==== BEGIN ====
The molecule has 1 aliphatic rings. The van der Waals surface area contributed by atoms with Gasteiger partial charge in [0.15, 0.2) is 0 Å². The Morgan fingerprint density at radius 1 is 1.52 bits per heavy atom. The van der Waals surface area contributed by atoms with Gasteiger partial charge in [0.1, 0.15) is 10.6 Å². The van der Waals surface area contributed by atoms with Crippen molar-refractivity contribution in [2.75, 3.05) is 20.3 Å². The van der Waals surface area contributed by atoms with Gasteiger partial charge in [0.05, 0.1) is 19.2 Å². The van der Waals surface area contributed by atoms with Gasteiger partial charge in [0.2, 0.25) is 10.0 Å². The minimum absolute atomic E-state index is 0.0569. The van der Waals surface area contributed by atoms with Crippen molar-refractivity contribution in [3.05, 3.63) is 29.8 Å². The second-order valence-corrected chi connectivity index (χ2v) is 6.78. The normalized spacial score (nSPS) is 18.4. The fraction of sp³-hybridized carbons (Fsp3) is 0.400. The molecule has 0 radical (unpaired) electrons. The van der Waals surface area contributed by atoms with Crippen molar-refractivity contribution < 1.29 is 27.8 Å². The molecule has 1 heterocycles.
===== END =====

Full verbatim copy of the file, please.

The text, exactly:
The molecule has 1 aliphatic rings. The van der Waals surface area contributed by atoms with Gasteiger partial charge in [0.15, 0.2) is 0 Å². The Morgan fingerprint density at radius 1 is 1.52 bits per heavy atom. The van der Waals surface area contributed by atoms with Gasteiger partial charge in [0.1, 0.15) is 10.6 Å². The van der Waals surface area contributed by atoms with Crippen molar-refractivity contribution in [2.75, 3.05) is 20.3 Å². The van der Waals surface area contributed by atoms with Gasteiger partial charge in [0.05, 0.1) is 19.2 Å². The van der Waals surface area contributed by atoms with Gasteiger partial charge in [0.2, 0.25) is 10.0 Å². The minimum absolute atomic E-state index is 0.0569. The van der Waals surface area contributed by atoms with Crippen molar-refractivity contribution in [3.05, 3.63) is 29.8 Å². The second-order valence-corrected chi connectivity index (χ2v) is 6.78. The normalized spacial score (nSPS) is 18.4. The fraction of sp³-hybridized carbons (Fsp3) is 0.400. The molecule has 0 radical (unpaired) electrons. The van der Waals surface area contributed by atoms with Crippen molar-refractivity contribution < 1.29 is 27.8 Å². The molecule has 1 heterocycles.